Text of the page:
Samuel Lowenberg - Independent Journalist biography articles articles

Americans in Brussels. Globoregulators: European bureaucrats have been making things hot lately for American businesses and their lobbyists.

Newsweek International  Issues 2003

 

Issues 2003 - Life has never been easy for American lobbyists in Brussels, the capital of a unifying continent proud not to be like America. Nonetheless, representatives of a U.S. electronics trade group were taken aback when an official of the European Commission, the Continental bureaucracy, interrupted a meeting on how to dispose of used electronics with an attack on George Bush. Judging from Bush's stand on global warming, the official volunteered, "no American businesses cared about the environment." Says Michelle O'Neill, a Hewlett-Packard lobbyist who was there, "It stopped us in our tracks."

THERE HAVE BEEN MANY such stops of late. After Europe's top antitrust cop, Mario Monti, blocked the merger of General Electric and Honeywell last year, on grounds not recognized in U.S. law, business took notice. Europe was emerging as a global regulator to reckon with. Despite recent court setbacks (all involving European mergers), Monti is still moving aggressively to restrain Microsoft's market power, a campaign all but dead in the States. Monopoly is only the start. Euro-regulators are tightening rules on such matters as chemical safety, emissions trading and advertising restrictions that go far beyond what American businesses face at home.

In part, this is a product of a distinctly different European political culture. In Washington, "bureaucracy" and "big government" are still, by and large, terms of scorn. Not so in Europe-or at least in Brussels. The European Union is big government incarnate. All laws emerge from the European Commission bureaucracy, which has no need for campaign contributions and no use for corporate lobbyists.

Things were different a few years ago. In spring 2000, European leaders met in Lisbon and vowed to build a high-tech economy clearly modeled on the United States. But since the tech-market crash and the corporate scandals that followed, the American way has been out of style. This, and Bush's perceived willingness to buck global opinion, leaves Europeans increasingly unwilling to listen to American pitches on deregulation. It will be a long time before Europeans are willing "to swallow what the Americans tell them about the way things are going to go," said Giles Merritt of Friends of Europe, a think tank funded by the EU.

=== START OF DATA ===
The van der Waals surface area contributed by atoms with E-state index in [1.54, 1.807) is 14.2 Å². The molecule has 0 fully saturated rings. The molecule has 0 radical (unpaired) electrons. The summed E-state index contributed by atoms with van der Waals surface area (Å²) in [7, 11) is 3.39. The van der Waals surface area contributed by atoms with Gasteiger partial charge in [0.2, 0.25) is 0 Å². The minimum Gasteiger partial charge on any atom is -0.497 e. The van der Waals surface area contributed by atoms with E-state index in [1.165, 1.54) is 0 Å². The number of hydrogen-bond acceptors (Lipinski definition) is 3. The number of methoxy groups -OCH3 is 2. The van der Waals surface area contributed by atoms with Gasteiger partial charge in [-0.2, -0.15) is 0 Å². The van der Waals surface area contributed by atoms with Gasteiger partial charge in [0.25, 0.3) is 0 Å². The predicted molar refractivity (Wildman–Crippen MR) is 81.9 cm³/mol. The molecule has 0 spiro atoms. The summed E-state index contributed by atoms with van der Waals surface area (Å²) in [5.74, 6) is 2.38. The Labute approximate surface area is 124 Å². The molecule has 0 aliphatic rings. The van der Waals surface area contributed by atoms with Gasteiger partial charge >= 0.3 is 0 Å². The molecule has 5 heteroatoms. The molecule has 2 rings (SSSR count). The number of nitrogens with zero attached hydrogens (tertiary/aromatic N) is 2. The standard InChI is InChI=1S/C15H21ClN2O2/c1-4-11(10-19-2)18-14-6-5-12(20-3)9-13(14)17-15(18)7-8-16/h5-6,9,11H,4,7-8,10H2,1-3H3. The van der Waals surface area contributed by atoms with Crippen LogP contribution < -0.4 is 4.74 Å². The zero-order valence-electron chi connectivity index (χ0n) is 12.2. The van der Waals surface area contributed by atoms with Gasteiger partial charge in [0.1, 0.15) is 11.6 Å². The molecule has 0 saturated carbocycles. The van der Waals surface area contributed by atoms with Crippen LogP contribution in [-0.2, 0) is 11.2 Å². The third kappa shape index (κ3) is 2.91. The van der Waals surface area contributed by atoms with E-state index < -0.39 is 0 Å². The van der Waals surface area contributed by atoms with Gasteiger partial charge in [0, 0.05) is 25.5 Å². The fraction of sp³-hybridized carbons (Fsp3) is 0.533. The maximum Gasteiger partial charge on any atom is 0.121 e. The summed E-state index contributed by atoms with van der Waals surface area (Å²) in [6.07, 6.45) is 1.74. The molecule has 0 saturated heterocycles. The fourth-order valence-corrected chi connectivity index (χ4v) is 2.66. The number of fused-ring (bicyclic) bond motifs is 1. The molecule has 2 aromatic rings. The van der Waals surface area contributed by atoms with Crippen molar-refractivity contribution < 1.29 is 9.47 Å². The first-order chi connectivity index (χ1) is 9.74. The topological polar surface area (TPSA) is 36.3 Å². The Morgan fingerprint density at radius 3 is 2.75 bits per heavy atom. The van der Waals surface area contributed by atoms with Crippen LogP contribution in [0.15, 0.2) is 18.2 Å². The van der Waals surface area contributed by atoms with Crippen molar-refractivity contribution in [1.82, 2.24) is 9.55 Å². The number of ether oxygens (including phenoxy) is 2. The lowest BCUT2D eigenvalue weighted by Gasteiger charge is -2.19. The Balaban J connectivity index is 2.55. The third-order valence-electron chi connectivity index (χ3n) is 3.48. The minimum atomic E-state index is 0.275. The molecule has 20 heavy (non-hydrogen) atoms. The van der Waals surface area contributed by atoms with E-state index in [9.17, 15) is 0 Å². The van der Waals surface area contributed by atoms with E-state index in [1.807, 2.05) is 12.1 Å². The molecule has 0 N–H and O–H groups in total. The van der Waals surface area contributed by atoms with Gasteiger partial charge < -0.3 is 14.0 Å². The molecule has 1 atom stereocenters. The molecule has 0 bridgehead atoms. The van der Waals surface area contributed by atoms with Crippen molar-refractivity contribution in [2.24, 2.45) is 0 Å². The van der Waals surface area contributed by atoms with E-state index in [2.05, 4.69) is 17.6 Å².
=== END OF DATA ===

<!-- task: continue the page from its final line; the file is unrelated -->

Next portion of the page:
In one recent case, the Americans were virtually told to go home. Last year the Commission began drafting a new rule requiring that more than 30,000 chemicals be safety-tested by their makers, a task the industry estimates will cost it $7 billion. Incensed, U.S. executives were ready to fly to Brussels, until lobbyists for the European chemical industries urged them not to come. "It was the usual European concern that Americans have no idea how Brussels works," said Eamonn Bates, a lobbyist for the American Chemistry Council.

Tony Spalding, General Motors' lobbyist in Brussels, says part of his job is explaining to Detroit why the EU issues such new rules as one requiring automakers to pay the cost of disposing of old cars (about $100 per vehicle). "I get my leg pulled because they see Europe as regulation upon regulation upon regulation," he said. James Lovegrove, a British lobbyist for the American Electronics Association, says that for Americans in Brussels these days, "just getting in the door is tricky." After its Honeywell defeat last year, General Electric set up a European headquarters in Brussels with an Italian boss (the same nationality as Monti). GE says the choice of Ferdinando Beccalli had nothing to do with Honeywell.

The Brussels scene may be changing. Many Europeans are themselves upset by the authority wielded by the unelected Commission. The European Parliament is gaining more real power, which may open up opportunities for American lobbyists who are already starting to import Washington tactics, like the revolving door (hiring former officials as lobbyists) and wining and dining policymakers. Pharmaceutical firms including GlaxoSmithKline mobilized patient groups to help win approval to patent genes. One U.S. investment-bank lobbyist brags he has former high officials on retainer in many European countries. We can get access to anybody we want to," he says. The American way is far from dead, even in Brussels.

All Material Copyright Samuel Lowenberg